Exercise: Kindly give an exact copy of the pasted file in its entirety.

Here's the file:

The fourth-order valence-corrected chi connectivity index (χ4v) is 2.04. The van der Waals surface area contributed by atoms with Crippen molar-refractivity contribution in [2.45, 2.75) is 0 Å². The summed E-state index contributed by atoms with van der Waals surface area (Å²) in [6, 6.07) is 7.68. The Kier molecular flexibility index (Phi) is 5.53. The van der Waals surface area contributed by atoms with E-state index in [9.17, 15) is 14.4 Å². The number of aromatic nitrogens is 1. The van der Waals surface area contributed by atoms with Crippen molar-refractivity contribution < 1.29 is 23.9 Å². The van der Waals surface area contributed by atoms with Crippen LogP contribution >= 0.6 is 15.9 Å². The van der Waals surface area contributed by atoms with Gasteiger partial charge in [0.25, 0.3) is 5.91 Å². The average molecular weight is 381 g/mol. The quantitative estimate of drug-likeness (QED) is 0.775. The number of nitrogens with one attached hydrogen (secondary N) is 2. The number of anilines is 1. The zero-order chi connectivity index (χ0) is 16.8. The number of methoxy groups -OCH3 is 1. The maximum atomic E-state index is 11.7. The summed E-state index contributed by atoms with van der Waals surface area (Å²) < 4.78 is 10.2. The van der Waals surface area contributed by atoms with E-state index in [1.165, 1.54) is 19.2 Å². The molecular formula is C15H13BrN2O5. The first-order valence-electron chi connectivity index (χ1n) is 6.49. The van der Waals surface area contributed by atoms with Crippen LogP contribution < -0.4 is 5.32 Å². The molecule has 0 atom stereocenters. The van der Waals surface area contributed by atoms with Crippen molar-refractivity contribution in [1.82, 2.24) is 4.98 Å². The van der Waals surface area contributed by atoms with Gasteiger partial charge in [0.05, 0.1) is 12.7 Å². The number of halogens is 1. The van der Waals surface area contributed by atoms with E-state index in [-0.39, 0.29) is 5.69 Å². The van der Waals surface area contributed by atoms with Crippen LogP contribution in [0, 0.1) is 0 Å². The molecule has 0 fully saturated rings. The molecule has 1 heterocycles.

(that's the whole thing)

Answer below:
The fourth-order valence-corrected chi connectivity index (χ4v) is 2.04. The van der Waals surface area contributed by atoms with Crippen molar-refractivity contribution in [2.45, 2.75) is 0 Å². The summed E-state index contributed by atoms with van der Waals surface area (Å²) in [6, 6.07) is 7.68. The Kier molecular flexibility index (Phi) is 5.53. The van der Waals surface area contributed by atoms with E-state index in [9.17, 15) is 14.4 Å². The number of aromatic nitrogens is 1. The van der Waals surface area contributed by atoms with Crippen molar-refractivity contribution < 1.29 is 23.9 Å². The van der Waals surface area contributed by atoms with Crippen LogP contribution >= 0.6 is 15.9 Å². The van der Waals surface area contributed by atoms with Gasteiger partial charge in [0.25, 0.3) is 5.91 Å². The average molecular weight is 381 g/mol. The quantitative estimate of drug-likeness (QED) is 0.775. The number of nitrogens with one attached hydrogen (secondary N) is 2. The number of anilines is 1. The zero-order chi connectivity index (χ0) is 16.8. The number of methoxy groups -OCH3 is 1. The maximum atomic E-state index is 11.7. The summed E-state index contributed by atoms with van der Waals surface area (Å²) < 4.78 is 10.2. The van der Waals surface area contributed by atoms with E-state index in [1.165, 1.54) is 19.2 Å². The molecular formula is C15H13BrN2O5. The first-order valence-electron chi connectivity index (χ1n) is 6.49. The van der Waals surface area contributed by atoms with Crippen LogP contribution < -0.4 is 5.32 Å². The molecule has 0 atom stereocenters. The van der Waals surface area contributed by atoms with Crippen molar-refractivity contribution in [1.82, 2.24) is 4.98 Å². The van der Waals surface area contributed by atoms with Gasteiger partial charge in [0.05, 0.1) is 12.7 Å². The number of halogens is 1. The van der Waals surface area contributed by atoms with E-state index in [-0.39, 0.29) is 5.69 Å². The van der Waals surface area contributed by atoms with Crippen LogP contribution in [0, 0.1) is 0 Å². The molecule has 0 fully saturated rings. The molecule has 1 heterocycles.